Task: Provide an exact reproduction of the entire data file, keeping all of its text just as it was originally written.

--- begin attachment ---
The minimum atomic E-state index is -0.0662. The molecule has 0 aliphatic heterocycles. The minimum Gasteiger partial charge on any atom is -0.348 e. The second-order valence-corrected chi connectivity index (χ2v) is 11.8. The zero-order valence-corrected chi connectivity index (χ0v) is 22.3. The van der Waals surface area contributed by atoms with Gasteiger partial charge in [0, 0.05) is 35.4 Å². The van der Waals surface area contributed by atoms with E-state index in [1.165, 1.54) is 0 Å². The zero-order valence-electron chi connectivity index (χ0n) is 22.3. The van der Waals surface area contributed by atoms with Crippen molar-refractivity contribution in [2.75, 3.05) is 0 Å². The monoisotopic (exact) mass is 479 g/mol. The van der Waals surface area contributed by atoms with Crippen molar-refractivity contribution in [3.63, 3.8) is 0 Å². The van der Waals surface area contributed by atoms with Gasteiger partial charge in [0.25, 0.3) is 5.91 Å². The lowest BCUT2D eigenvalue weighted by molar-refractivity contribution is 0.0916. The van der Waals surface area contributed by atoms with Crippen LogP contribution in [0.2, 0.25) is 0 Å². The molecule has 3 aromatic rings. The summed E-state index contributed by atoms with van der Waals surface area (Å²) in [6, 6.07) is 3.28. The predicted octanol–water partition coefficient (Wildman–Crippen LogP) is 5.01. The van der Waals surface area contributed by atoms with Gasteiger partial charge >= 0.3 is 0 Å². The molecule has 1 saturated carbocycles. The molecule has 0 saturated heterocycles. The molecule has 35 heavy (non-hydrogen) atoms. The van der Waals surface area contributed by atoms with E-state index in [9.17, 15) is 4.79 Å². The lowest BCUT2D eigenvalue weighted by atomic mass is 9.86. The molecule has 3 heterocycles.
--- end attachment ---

The minimum atomic E-state index is -0.0662. The molecule has 0 aliphatic heterocycles. The minimum Gasteiger partial charge on any atom is -0.348 e. The second-order valence-corrected chi connectivity index (χ2v) is 11.8. The zero-order valence-corrected chi connectivity index (χ0v) is 22.3. The van der Waals surface area contributed by atoms with Gasteiger partial charge in [0, 0.05) is 35.4 Å². The van der Waals surface area contributed by atoms with E-state index in [1.165, 1.54) is 0 Å². The zero-order valence-electron chi connectivity index (χ0n) is 22.3. The van der Waals surface area contributed by atoms with Crippen molar-refractivity contribution in [2.75, 3.05) is 0 Å². The monoisotopic (exact) mass is 479 g/mol. The van der Waals surface area contributed by atoms with Crippen molar-refractivity contribution in [3.63, 3.8) is 0 Å². The van der Waals surface area contributed by atoms with Gasteiger partial charge in [0.25, 0.3) is 5.91 Å². The lowest BCUT2D eigenvalue weighted by molar-refractivity contribution is 0.0916. The van der Waals surface area contributed by atoms with Crippen LogP contribution in [0.2, 0.25) is 0 Å². The molecule has 3 aromatic rings. The summed E-state index contributed by atoms with van der Waals surface area (Å²) in [6, 6.07) is 3.28. The predicted octanol–water partition coefficient (Wildman–Crippen LogP) is 5.01. The van der Waals surface area contributed by atoms with Gasteiger partial charge >= 0.3 is 0 Å². The molecule has 1 saturated carbocycles. The molecule has 0 saturated heterocycles. The molecule has 35 heavy (non-hydrogen) atoms. The van der Waals surface area contributed by atoms with E-state index in [9.17, 15) is 4.79 Å². The lowest BCUT2D eigenvalue weighted by atomic mass is 9.86. The molecule has 3 heterocycles.